How Families Adapt to Aging Seniors
Wednesday, 28 October 2020

 The demographic landscape of America is changing, and more Americans are combining households out of necessity or by choice, as families adapt to the need to care for aging relatives. Whereas 50 years ago the only option for aging seniors was a nursing home, now there are plenty of other options that let them live more comfortably through their golden years. So how is the modern-day family adapting to include its aging seniors? Let’s take a look.

 The U.S. Census Bureau defines multigenerational families as those consisting of more than two generations living under the same roof. Recent surveys have shown that multigenerational living is becoming more of a trend in America for various reasons. Pew Research Center found that a record 64 million people, about one-fifth of the U.S. population, now live with multiple generations under one roof.

And AARP discovered through a 2018 survey that more and more adults ages 50 and over are willing to consider alternative living arrangements, including home sharing (32%), building an accessory dwelling unit (31%), and moving to communities that provide services that enable aging in place (56%). Research has found that aging seniors most want to find a community that will become a source of support and engagement for them as they age in place. Interestingly, views on home-sharing aren't that different between younger and older adults - about half of the younger ages say they would consider sharing a household simply for companionship. Evidently the culture of America is changing to include multigenerational living, long a staple in many cultures around the world but not so much for the USA.

What does this mean as family members look to reconfigure their living arrangements and lifestyles to address the aging of family members? Multigenerational households can look like the following:

1) The most common arrangement is the three-generation model – this is where one or more working adults, one or more of their children, and either aging parents or grandchildren are present in the household.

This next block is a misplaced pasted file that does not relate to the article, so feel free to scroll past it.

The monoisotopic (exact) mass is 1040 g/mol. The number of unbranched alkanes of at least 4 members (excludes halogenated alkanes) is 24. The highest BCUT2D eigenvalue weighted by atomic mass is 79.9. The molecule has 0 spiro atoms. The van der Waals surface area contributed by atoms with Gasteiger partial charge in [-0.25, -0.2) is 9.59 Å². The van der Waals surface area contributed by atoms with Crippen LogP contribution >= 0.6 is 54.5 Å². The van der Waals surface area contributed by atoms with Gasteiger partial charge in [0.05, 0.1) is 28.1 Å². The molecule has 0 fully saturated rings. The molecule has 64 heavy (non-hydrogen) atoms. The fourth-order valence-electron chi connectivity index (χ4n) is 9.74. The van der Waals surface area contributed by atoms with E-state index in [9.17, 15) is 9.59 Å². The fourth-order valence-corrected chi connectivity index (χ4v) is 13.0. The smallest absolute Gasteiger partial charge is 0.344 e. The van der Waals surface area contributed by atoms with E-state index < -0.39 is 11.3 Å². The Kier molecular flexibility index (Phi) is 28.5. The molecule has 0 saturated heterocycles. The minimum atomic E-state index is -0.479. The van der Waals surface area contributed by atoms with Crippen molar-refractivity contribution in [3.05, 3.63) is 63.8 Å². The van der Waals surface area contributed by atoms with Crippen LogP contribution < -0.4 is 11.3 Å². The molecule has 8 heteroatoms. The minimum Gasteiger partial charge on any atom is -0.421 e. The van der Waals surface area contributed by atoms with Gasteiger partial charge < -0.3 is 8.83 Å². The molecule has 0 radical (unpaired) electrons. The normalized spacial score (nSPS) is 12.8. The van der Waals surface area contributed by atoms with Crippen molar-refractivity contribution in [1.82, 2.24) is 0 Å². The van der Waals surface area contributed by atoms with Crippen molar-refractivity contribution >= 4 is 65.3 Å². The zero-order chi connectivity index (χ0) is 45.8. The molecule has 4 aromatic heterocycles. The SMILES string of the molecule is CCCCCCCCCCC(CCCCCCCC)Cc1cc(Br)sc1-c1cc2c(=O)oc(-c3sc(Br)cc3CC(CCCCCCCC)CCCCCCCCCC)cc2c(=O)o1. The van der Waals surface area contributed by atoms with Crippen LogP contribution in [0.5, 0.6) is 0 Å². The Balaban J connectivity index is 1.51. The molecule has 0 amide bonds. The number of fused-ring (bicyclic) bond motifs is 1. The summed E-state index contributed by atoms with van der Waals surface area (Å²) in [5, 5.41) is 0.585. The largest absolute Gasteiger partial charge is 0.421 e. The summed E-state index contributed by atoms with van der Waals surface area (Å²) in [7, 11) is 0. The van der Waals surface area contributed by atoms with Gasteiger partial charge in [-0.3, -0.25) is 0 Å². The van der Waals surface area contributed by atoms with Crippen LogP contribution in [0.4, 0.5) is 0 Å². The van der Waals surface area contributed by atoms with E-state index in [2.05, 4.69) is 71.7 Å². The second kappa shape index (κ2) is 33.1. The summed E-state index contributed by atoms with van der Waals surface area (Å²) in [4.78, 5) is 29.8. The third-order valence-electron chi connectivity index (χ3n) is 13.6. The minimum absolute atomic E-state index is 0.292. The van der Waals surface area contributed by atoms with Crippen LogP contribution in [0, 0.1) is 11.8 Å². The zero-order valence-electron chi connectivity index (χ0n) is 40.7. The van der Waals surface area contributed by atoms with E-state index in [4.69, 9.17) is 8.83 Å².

2) Grandfamilies are shown to be a very supportive way to raise children. This is where the household is headed by an older individual or couple who live with grandchildren under the age of 18 - whose parents may or may not be present also.

3) Two adult generations are also choosing to live together more often. Households with “boomerangs” (grown children who return to their childhood homes because of unemployment, underemployment, or for other reasons) are also on the rise.

4) Even the four-generation household, combining family from grandparents to grandchildren e, once a fairly rare combination, has become more common.
Gathering the extended family into a closer unit has multiple benefits to it, as well as some downsides. The most cited motivation for combining households is for financial reasons. Pooling resources can be a smart financial move for everyone involved, especially aging seniors who may be near or at retirement age, and who may have to live on a fixed income, but who may also own significant equity in property. As the family condenses into one living space, all the generations can adjust what would have been their individual portfolios, reflecting the new combination of resources and obligations.

Combining households also allow for families to pool their resources when it comes to sharing parental or household duties. Often grandparents can watch their grandchildren, help manage the household, help with cleaning and cooking, and be available for picking up or taking their grandkids to school while their parents work. This type of invisible unpaid labor is reciprocated when the adult children become more responsible for family caregiving as their elderly parents begin to age and require more care. The advantages of having family as caregivers are astronomical, including becoming a paid caregiver to your aging family member.
Another advantage to combining generations is that it might make more financial sense to remodel your current living space instead of trying to find elderly care facilities for your aging parents or in-laws. The National Association of Home Builders even offers certified aging-in-place specialists, and a directory of professionals who are trained in designing and planning for the best living spaces for the elderly. If you or your elderly relatives own your own home, it may be cheaper to renovate than to move to a new house or facility.

As you think about the changes to your living arrangements to accommodate your aging relatives, also be thinking about what kinds of technology or services they might need to stay at home if possible. One popular piece of tech is to invest in a life alert system. Research the medical alert system review sites to learn more and decide which might be the right one for your senior relatives. There is other technology to consider for your elderly roommates as well, such as smart watches, voice assistant technology (such as Alexa or Siri), and medication tracking devices. With today's Internet, no one is really alone, and seniors can stay connected to a vibrant, age-appropriate network - even as the grandkids keep them young at heart.

Any way you slice it, housing and a myriad lifestyle options will transform to reflect the growing trend toward multigenerational living.
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